Updated January 2018
Whether this is your first holiday season as a parent or your fifth, think about recommending that your loved ones purchase books for your children. After all, stepping on a book doesn’t hurt the way a Lego does. Also: no obnoxious noises.
Did you know that babies don’t start seeing color until 5 months of age? Maybe you did and that’s why you have the ubiquitous Manhattan Toy mobile over the crib. In any case, consider the purchase of a book in Jane Foster’s series, which includes titles on counting, alphabet, patterns, and first words.
I’m partial to Black and White, featuring modern graphic illustrations of various subjects including a penguin and a panda (awwww!)
National Geographic has now entered the board book business and offers the quality photography that is expected from the brand. Introducing animals in their natural habitat would be the next logical step after Black and White. Take a break and play hide and seek with the animal kingdom. Peek-a-boo!
Have you mastered Barnyard Dance and are looking for something new? Check out Dinosaur Dance (Sandra Boynton clearly loves dancing) — and if you’ve stomped those feet and clapped your hands one too many times, this book may provide the variety you desire. Bonus: intro to dino species!
Edible Colors aims to break through the colored vegetable barrier with a photograph introducing a vegetable in its traditional form, followed by a photograph of the vegetable in a less typical color (did you know bananas can be red?). Educational for all – and maybe, just maybe, your baby will try something new after you’re done reading.
Leo (of Lola Reads to Leo) loves the water — and hopefully your little one will too. Prepare your toddler for his/her first swim class with Leo Can Swim. Kick, splash and ride on daddy’s back for the win. Bonus: the families represented are people of color.
Parents nowadays are advised to talk to their children and ask questions — all. day. long. But honestly, there are some exhausting days where forming questions is a tall order.
Enter My World, My Words. It demonstrates to toddlers (and their parents) just how far they have come in a short time. Giant fabric tags on the side make it easy for young hands to turn the pages “all by MYSELF!”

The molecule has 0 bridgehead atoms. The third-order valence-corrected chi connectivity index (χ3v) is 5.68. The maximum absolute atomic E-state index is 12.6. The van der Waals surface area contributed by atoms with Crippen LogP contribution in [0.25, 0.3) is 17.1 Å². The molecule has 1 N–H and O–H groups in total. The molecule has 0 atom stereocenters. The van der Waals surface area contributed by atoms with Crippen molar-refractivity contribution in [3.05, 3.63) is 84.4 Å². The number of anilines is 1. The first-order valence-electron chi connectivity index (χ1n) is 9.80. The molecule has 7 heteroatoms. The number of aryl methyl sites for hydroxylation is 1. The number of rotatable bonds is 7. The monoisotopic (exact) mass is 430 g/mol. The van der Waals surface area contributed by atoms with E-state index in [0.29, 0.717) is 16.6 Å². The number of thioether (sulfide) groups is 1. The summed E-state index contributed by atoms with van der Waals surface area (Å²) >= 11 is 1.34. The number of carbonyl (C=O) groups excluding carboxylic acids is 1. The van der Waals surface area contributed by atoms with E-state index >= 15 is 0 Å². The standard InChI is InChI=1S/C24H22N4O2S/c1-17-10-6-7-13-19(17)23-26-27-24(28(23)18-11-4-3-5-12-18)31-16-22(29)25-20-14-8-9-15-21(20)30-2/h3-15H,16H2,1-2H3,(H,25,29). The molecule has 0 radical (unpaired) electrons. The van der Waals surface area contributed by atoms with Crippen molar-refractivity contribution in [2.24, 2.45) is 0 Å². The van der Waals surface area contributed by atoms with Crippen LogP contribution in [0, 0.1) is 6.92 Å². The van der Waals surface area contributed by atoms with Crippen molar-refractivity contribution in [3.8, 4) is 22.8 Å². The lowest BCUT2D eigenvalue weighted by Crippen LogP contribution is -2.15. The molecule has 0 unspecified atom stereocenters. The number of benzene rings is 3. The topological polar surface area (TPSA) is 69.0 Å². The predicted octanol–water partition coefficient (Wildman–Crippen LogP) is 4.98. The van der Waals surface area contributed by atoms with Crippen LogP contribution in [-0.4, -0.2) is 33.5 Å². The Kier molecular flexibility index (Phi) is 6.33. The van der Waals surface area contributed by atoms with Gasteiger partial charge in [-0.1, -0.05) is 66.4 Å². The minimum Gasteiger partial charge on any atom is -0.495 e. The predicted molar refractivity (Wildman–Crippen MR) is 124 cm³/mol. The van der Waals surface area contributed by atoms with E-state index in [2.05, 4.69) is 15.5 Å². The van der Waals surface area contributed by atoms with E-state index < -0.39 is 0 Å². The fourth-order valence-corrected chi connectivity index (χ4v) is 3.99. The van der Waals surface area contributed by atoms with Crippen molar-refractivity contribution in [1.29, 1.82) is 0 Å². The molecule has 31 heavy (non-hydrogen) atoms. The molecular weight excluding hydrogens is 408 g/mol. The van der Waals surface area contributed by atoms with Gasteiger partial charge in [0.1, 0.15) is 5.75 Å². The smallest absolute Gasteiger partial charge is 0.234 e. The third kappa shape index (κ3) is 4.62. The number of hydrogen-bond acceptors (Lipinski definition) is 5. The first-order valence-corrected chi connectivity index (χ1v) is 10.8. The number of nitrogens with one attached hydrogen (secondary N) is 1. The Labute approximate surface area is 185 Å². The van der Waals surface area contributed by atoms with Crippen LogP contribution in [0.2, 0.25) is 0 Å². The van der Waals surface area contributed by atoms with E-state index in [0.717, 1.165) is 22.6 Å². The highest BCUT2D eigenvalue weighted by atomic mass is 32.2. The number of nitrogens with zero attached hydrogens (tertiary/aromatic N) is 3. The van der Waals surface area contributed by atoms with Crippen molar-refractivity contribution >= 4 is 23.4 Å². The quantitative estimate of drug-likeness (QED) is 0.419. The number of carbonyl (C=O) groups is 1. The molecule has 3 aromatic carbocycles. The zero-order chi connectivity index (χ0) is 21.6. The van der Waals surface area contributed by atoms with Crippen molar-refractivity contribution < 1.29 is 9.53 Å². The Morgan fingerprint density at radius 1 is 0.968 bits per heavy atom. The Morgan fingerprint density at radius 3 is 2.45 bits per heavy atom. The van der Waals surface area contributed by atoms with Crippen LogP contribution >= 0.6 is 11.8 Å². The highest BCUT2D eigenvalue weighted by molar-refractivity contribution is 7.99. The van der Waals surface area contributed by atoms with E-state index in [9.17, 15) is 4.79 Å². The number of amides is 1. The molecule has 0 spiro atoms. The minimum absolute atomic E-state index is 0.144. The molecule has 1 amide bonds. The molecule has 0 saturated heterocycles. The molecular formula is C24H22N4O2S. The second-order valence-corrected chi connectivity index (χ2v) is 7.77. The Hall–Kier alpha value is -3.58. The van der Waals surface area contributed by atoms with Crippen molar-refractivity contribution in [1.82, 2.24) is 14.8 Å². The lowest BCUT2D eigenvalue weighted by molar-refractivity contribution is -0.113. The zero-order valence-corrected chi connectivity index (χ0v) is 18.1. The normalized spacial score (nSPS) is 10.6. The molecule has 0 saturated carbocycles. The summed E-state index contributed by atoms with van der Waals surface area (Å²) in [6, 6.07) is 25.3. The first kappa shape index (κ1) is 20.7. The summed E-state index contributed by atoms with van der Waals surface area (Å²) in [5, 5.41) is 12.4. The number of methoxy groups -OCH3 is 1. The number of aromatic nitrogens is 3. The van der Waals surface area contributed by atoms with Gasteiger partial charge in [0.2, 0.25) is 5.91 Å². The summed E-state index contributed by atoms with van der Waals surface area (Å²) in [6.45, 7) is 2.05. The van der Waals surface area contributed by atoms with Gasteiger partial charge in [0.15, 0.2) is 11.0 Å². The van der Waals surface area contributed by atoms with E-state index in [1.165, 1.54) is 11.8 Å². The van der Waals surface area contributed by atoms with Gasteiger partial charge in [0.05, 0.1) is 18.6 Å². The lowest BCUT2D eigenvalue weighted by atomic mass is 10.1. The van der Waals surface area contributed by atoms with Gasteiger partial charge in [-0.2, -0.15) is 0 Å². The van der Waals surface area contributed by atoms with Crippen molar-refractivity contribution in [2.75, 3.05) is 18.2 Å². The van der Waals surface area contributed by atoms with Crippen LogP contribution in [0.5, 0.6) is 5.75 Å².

Peck Peck Peck by the beloved Lucy Cousins was introduced in board book format for the first time this year (an example of the rare picture book that begged to be converted to this format). The repetitive text offers toddlers the opportunity to participate, as does the sturdy die cut holes for small fingers.
Learning colors? Blocks offers two for the price of one: a lesson on the value of sharing intertwined with the opportunity to reinforce red and blue. Not enough books for toddlers have illustrations featuring children of the opposite sex playing together; it’s refreshing to see.
What a way to introduce a future older sibling to the changes in store! Kate Beaton’s King Baby is told from the viewpoint of the young king himself as he orders his faithful servants (otherwise known as Mom and Dad) to do his bidding. The ending features King Baby gracefully preparing to turn over his crown to Queen Baby. In a sea of sugary sweet sibling books, King stands out.
The concept of the five senses may not typically be introduced until elementary school, but why wait until then? I Hear a Pickle (and Smell, See, Touch, and Taste It, Too) offers a fun way to learn about all the different ways children experience the world.
You’ve tried to tell your preschooler that it’s not always all about them, but that perspective is usually lost on a four-year-old… until They All Saw A Cat. Repetitive phrases and mesmerizing artwork is the big sell, demonstrating how various animals see the world differently. This book has major Caldecott buzz (the librarian equivalent of the Oscars, ahem).
With sparse text and a soothing palette, The Night Gardener opens when a mysterious elderly man passes an orphan named William, and the magic begins. A beautiful new topiary appears every night to the neighborhood’s delight, giving the town – and the boy – a new lease on life.
Thanks for reading and Happy Holidays!
~ Beth Vuolo Gousman, Children’s Librarian
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